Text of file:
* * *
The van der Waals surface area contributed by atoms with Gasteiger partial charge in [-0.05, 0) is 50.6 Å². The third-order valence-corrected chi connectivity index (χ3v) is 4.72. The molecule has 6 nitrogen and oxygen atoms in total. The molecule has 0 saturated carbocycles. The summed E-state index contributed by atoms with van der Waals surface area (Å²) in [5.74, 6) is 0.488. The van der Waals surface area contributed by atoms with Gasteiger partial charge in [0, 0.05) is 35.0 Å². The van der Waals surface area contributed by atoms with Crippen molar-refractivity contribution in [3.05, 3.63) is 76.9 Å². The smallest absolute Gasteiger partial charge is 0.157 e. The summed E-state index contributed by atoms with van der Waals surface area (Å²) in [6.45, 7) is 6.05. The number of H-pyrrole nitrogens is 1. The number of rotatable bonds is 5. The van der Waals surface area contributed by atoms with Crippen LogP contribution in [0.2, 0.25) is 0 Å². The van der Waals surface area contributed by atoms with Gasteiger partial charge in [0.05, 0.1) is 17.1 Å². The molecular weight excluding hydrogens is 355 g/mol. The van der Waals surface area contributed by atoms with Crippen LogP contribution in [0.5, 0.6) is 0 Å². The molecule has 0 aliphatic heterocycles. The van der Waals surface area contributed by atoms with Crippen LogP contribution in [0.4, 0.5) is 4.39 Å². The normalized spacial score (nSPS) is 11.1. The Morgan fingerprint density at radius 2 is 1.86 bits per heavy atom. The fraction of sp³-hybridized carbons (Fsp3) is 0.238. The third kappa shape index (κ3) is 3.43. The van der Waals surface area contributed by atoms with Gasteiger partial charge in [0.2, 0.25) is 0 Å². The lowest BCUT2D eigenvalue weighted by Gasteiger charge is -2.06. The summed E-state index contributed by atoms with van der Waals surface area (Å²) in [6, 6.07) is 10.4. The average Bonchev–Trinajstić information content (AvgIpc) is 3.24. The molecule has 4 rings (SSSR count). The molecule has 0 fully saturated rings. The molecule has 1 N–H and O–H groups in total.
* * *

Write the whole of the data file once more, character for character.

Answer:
The van der Waals surface area contributed by atoms with Gasteiger partial charge in [-0.05, 0) is 50.6 Å². The third-order valence-corrected chi connectivity index (χ3v) is 4.72. The molecule has 6 nitrogen and oxygen atoms in total. The molecule has 0 saturated carbocycles. The summed E-state index contributed by atoms with van der Waals surface area (Å²) in [5.74, 6) is 0.488. The van der Waals surface area contributed by atoms with Gasteiger partial charge in [0, 0.05) is 35.0 Å². The van der Waals surface area contributed by atoms with Crippen molar-refractivity contribution in [3.05, 3.63) is 76.9 Å². The smallest absolute Gasteiger partial charge is 0.157 e. The summed E-state index contributed by atoms with van der Waals surface area (Å²) in [6.45, 7) is 6.05. The number of H-pyrrole nitrogens is 1. The number of rotatable bonds is 5. The van der Waals surface area contributed by atoms with Crippen LogP contribution in [0.2, 0.25) is 0 Å². The van der Waals surface area contributed by atoms with Gasteiger partial charge in [0.05, 0.1) is 17.1 Å². The molecular weight excluding hydrogens is 355 g/mol. The van der Waals surface area contributed by atoms with Crippen LogP contribution in [0.5, 0.6) is 0 Å². The molecule has 0 aliphatic heterocycles. The van der Waals surface area contributed by atoms with Crippen LogP contribution in [0.4, 0.5) is 4.39 Å². The normalized spacial score (nSPS) is 11.1. The Morgan fingerprint density at radius 2 is 1.86 bits per heavy atom. The fraction of sp³-hybridized carbons (Fsp3) is 0.238. The third kappa shape index (κ3) is 3.43. The van der Waals surface area contributed by atoms with Gasteiger partial charge in [0.2, 0.25) is 0 Å². The lowest BCUT2D eigenvalue weighted by Gasteiger charge is -2.06. The summed E-state index contributed by atoms with van der Waals surface area (Å²) in [6, 6.07) is 10.4. The average Bonchev–Trinajstić information content (AvgIpc) is 3.24. The molecule has 4 rings (SSSR count). The molecule has 0 fully saturated rings. The molecule has 1 N–H and O–H groups in total.